Funny but true, if you rewind to WW1.

    The US rifle that the troops used copied the bolt action design used by the German Mauser rifle. The Germans sued, and the US was forced to pay royalties to the Germans for this design.

    While the US was fighting the Germans, they were paying royalties for the bolt action on the rifle used to shoot at them.

    Ironic, but true.

  • by betterunixthanunix ( 980855 ) on Friday December 24, 2010 @09:27AM (#34659334)

    Because 20,000 people won't buy tickets to watch a meeting of the Princeton Math Club.


    Because CBS isn't interested in buying the broadcast rights for the Dartmouth Glee Club's next season.


    Because rich alumni don't donate millions to keep their alma mater's Medieval History curriculum competitive.

    Now we hit on the real problem: rich alumni who never really appreciated the value of an education. Of course, that implies that at one time, the school accepted people who were not really interested in receiving an education, likely an ongoing problem. Really, the core problem is simple: higher education is not really about "education." With a tiny handful of exceptions, becoming an educated person is more of an optional side effect of going to college, rather than the primary aim.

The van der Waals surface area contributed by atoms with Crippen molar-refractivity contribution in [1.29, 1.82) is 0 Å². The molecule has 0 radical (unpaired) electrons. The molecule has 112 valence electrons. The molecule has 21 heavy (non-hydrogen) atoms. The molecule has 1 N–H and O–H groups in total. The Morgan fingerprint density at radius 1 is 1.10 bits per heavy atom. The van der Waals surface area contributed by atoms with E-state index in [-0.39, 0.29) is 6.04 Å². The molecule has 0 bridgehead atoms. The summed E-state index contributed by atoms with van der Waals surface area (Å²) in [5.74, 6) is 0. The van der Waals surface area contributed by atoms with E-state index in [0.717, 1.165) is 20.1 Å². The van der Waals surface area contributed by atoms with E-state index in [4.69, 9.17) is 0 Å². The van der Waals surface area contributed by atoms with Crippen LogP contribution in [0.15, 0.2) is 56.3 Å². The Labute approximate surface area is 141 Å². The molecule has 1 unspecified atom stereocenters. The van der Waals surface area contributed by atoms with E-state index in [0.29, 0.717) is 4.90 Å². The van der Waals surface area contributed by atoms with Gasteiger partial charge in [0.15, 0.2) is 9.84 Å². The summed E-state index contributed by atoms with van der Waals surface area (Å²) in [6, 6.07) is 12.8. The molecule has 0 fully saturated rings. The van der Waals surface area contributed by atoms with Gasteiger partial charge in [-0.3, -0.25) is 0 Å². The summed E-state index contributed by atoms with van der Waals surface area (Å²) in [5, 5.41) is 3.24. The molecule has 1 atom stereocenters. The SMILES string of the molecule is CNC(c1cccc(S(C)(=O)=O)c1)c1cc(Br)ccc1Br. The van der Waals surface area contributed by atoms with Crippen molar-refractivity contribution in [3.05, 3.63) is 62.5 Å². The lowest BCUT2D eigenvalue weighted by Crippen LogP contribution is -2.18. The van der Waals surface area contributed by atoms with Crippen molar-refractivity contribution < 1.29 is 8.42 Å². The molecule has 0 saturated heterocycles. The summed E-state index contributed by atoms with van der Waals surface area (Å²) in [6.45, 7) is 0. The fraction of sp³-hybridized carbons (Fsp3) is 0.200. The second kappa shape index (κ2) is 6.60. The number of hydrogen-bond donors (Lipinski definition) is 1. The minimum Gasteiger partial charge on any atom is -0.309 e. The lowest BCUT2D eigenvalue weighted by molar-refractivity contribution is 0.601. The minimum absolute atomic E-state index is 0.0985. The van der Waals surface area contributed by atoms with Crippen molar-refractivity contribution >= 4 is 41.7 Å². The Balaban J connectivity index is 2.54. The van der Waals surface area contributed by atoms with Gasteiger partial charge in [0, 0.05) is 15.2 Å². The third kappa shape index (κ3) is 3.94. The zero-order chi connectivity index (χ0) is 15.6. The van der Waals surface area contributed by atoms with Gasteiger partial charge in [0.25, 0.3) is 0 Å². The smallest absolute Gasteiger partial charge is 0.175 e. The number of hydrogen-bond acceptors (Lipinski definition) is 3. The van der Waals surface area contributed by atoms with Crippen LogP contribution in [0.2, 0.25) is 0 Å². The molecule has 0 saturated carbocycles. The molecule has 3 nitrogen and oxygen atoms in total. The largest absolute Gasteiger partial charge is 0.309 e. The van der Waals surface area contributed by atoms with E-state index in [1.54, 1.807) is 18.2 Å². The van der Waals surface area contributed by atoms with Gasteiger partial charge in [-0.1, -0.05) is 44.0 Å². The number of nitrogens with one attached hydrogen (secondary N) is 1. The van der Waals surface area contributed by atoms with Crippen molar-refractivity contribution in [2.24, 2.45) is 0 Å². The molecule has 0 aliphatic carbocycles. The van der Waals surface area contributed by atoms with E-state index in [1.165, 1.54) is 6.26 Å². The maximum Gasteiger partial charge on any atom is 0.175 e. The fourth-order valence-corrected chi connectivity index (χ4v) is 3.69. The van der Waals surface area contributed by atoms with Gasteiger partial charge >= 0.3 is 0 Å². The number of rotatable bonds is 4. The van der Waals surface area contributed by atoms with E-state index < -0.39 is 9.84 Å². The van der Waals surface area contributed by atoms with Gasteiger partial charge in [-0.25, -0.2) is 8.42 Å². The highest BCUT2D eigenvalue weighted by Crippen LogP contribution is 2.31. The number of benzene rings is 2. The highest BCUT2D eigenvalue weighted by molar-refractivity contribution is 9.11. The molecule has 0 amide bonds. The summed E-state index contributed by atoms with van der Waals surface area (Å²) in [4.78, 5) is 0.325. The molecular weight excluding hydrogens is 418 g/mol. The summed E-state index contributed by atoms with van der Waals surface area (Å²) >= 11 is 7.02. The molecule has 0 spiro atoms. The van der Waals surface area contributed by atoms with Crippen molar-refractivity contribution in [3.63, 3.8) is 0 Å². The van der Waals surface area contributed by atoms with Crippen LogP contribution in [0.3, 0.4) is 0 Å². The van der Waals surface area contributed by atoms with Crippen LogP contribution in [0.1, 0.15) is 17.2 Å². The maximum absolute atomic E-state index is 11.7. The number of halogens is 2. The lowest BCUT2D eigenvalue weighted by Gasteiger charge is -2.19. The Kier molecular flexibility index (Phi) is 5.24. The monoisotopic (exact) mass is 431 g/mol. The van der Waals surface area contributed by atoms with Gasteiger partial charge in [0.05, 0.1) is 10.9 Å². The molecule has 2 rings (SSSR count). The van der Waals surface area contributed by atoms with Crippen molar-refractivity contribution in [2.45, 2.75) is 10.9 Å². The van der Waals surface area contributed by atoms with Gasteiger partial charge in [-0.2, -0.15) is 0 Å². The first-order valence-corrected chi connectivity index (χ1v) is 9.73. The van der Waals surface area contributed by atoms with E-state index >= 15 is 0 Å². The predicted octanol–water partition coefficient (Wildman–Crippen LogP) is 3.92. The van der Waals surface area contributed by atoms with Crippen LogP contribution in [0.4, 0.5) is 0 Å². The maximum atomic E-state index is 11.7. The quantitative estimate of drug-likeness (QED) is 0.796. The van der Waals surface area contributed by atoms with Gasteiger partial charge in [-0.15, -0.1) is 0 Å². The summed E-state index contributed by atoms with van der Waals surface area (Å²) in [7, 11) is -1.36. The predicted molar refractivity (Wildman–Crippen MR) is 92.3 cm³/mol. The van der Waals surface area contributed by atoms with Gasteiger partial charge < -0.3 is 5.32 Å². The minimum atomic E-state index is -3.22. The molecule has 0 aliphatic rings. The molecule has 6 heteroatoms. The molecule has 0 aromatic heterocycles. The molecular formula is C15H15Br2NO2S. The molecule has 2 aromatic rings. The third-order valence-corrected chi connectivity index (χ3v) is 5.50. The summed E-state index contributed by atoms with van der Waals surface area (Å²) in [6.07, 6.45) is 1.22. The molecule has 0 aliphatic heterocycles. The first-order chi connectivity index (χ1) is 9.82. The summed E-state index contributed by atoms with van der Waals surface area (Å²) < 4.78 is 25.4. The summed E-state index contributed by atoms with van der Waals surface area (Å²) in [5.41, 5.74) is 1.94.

So of course those rich alumni would like to be able to say, "Yeah, that's my school!" while they are watching college football with all their friends, and could not care less about whether or not their degree actually represents anything.

  • by Anonymous Coward on Friday December 24, 2010 @09:28AM (#34659346)

    Probably not. There are some schools where the teams (on paper at least) make money for the school - the very biggest football/basketball teams. Or so it is claimed. I work at a university where one team recently got a big donation and by the conditions of the donation it all had to go to the athletics program (unlike, say, an NSF grant where a big chunk of change is taken in 'overhead'). The donation ended up costing the school a whole pile of money. For instance, traffic to games increased (a lot) and this required more parking, overtime for school security, and so on. And this is only one way that the donation has cost the school money.

    I am also involved in the budgeting process and can tell you that there is a bunch of Hollywood accounting going on. Lots of costs for the athletics programs are funded through other budget items. Again, as a for-instance, a dorm has to be opened for the fall in the middle of the summer to support the football team and support people for the dorm have to be brought in, food service has to go from closed or minimal staffing/hours up to almost full time, food needs to be purchased - and these things are absorbed as part of university overhead and not charged as part of the athletic budget.

    On the plus side, there are a bunch of non-athletic students who get a boost from this - they get paid to take tests for team members, and to write papers for them. So it ain't all bad.

  • Re:Submarine patent (Score:5, Interesting)

    by Dachannien ( 617929 ) on Friday December 24, 2010 @10:03AM (#34659566)